Freight transport in Gauteng and KwaZulu-Natal grinds to a halt
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THE ROAD TRANSPORT sector has ground to a halt in Gauteng and KwaZulu-Natal, and with countless delivery vehicles, trucks and warehouses and transport depots vandalised or destroyed, it would be “many months” before the industry was fully operational again, Road Freight Association (RFA) executive director Gavin Kelly said yesterday.
Road carries 80 percent of South Africa's goods. The N3 highway, South Africa's main transport route from the port of Durban to Gauteng, has been out of operation since burning of trucks at the Mooi River toll plaza late last week, with only sections of it currently open.
Transnet said service levels in the ports of Durban and Richards Bay had been negatively affected, as the entire supply chain was closed, including the roads leading into and out of the port. On the rail side, a force majeure had been declared on the Natcor line, which links Durban and Gauteng, due to the unrest. The rest of its operations across the country continued to operate normally.
“Some of our staff have not been able to access operations as a result of road closures and unavailability of public transport,” the state-owned transport utility said in a statement.
Kelly said in a telephone interview the violence started with the burning of trucks in Mooi River and had extended into warehouses and transport depots of wholesalers, retailers and distribution centres in Kwazulu-Natal and Gauteng, including to the vehicles there, and in many cases, there was nothing to transport, even if a transporter wished to put their vehicles on the road in the current dangerous environment.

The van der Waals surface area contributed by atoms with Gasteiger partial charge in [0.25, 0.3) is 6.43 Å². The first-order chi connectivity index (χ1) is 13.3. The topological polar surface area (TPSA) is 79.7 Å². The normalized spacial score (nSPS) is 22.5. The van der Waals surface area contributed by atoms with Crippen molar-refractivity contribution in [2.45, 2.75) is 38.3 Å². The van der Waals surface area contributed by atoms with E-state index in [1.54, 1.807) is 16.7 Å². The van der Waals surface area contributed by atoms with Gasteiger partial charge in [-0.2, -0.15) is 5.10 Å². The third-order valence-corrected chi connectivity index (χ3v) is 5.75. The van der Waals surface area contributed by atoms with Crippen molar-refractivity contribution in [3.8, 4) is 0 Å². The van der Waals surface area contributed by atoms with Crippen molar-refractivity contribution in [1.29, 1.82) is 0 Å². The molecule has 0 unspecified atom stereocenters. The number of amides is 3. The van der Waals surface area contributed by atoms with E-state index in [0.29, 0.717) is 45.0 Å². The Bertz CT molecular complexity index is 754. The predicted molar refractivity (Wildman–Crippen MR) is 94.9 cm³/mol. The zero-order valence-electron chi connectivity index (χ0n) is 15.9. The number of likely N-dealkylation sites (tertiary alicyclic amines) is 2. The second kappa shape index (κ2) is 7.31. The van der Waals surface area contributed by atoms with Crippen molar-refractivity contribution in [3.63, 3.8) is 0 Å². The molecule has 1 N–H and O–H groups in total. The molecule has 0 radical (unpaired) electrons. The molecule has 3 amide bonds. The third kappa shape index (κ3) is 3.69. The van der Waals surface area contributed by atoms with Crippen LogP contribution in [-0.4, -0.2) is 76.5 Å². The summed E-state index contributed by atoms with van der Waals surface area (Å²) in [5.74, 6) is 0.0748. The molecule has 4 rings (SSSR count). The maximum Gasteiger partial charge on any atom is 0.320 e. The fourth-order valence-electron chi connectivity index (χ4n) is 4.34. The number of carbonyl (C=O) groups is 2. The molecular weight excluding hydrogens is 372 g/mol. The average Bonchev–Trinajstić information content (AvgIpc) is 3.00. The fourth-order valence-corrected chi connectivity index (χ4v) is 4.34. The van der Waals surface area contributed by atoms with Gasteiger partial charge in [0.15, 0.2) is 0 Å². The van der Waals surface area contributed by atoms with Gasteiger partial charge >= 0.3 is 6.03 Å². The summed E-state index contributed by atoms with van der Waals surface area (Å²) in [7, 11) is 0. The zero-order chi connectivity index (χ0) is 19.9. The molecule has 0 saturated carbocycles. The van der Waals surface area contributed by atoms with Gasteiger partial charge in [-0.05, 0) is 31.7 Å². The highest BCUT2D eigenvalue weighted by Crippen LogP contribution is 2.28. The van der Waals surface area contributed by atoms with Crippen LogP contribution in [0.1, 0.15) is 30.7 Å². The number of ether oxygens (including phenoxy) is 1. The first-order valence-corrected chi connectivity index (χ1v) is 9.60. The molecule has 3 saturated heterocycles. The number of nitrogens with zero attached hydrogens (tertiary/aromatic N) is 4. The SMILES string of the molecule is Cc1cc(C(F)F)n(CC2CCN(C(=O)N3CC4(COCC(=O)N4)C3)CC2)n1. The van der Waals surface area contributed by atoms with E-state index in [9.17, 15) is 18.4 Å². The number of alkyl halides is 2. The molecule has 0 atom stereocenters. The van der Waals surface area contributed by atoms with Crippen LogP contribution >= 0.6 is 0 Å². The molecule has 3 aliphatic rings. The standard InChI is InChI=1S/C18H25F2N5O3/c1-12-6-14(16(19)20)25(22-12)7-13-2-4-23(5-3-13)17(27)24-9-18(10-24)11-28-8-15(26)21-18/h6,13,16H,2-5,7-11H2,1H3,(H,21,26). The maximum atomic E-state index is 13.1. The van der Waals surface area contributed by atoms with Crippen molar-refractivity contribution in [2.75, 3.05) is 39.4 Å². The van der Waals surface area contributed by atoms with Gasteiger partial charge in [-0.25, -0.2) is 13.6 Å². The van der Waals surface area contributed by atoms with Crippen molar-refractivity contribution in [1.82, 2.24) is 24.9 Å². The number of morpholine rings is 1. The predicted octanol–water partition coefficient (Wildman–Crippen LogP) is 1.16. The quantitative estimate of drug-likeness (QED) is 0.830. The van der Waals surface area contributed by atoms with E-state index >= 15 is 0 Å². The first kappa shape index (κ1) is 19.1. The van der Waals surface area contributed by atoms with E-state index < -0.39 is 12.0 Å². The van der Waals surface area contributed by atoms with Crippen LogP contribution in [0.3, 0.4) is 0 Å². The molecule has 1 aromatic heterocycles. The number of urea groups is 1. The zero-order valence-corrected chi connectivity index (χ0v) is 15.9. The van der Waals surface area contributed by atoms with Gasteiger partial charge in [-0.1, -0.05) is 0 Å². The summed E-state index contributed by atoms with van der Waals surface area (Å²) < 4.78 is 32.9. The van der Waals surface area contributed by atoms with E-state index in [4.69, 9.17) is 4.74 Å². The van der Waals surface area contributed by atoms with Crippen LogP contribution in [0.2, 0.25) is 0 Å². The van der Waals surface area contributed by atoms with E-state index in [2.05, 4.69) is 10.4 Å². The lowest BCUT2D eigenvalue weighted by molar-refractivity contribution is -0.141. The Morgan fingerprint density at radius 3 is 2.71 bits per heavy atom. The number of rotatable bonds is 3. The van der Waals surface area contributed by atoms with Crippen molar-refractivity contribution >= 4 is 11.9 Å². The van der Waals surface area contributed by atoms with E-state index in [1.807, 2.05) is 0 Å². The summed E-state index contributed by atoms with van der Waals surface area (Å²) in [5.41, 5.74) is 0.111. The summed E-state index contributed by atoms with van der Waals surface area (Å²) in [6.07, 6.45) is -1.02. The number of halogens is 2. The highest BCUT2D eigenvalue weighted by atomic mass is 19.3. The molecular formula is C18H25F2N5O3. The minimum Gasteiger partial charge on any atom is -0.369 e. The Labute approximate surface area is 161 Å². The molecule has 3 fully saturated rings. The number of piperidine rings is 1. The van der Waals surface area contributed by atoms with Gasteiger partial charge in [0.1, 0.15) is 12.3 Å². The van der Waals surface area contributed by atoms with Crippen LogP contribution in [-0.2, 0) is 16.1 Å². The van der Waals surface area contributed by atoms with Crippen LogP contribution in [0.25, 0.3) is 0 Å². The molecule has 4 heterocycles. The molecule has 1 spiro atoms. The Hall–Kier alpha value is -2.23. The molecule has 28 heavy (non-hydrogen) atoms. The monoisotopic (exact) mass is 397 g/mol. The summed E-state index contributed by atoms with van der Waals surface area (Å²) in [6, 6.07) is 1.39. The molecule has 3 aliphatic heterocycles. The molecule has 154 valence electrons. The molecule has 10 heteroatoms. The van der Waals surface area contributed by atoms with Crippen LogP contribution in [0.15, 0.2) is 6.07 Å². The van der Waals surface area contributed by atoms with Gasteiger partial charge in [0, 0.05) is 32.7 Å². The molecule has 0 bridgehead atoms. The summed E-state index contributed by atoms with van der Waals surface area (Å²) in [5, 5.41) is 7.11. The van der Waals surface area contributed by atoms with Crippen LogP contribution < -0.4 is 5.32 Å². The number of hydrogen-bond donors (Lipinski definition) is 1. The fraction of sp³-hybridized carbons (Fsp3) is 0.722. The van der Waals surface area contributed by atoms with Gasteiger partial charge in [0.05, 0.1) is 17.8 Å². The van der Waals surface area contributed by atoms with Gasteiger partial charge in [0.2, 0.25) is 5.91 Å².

Only once the violence ended – notices of damage were still flooding into the RFA yesterday midday – would transport operators be able to do an assessment, and then they would need to do repairs and maintenance.
Some transport operators would close for good, he said.
“Simply put: when trucks stop, South Africa stops. This is no short-term fix. What started out as sporadic incidents on one or two routes, has spread to the total supply chain, affecting all the transport legs, whether local or long-haul, as well as destinations and originations.”
He said the economic effects were far reaching – but the collapse of the supply of all goods would be the immediate result. Short-term losses to the transport sector alone would run into billions of rand, he said.
The cost of loss of income through businesses closing was far greater, he said.
“There are instances where small businesses have lost their only truck, or trucks. This means loss of revenue for the business, loss of salaries paid to staff who would no longer have jobs, and loss of revenue through the services and support the business uses such as fuel, storage and maintenance.
South Africa's “Gateway to Africa” status had been lost and the attacks would further cement a move already underway over the past three years due to South Africa's inefficient ports, of less transit freight from South Africa to neighbouring countries.
“Even local companies and logistics providers are looking at alternative export/import routes away from the KZN corridor,” he said.
“The consumer will foot the bill – through charges relating to the cost of logistics, the need to build reserves to repair damaged infrastructure, and as goods become scarce,” he said.
Imperial Logistics, one of the largest logistics companies in South Africa, said they had grounded their fleet and operations in high-risk areas, including KwaZulu-Natal and certain parts of Gauteng.
Teams were monitoring the situation and tighter security had been put in place at the group's operations and warehouses.
Imperial's corporate affairs and investor relations executive VP Esha Mansingh said essential medical supplies transport, in addition to other basic needs such as food, had been disrupted due to the grounding of their fleet on key affected routes.
Some of the group's drivers had been subject to violent tactics and were receiving trauma counselling.
Another JSE-listed transport company, the Super Group, said they were not in a position to disclose their planning and position at this stage, but would do so when appropriate.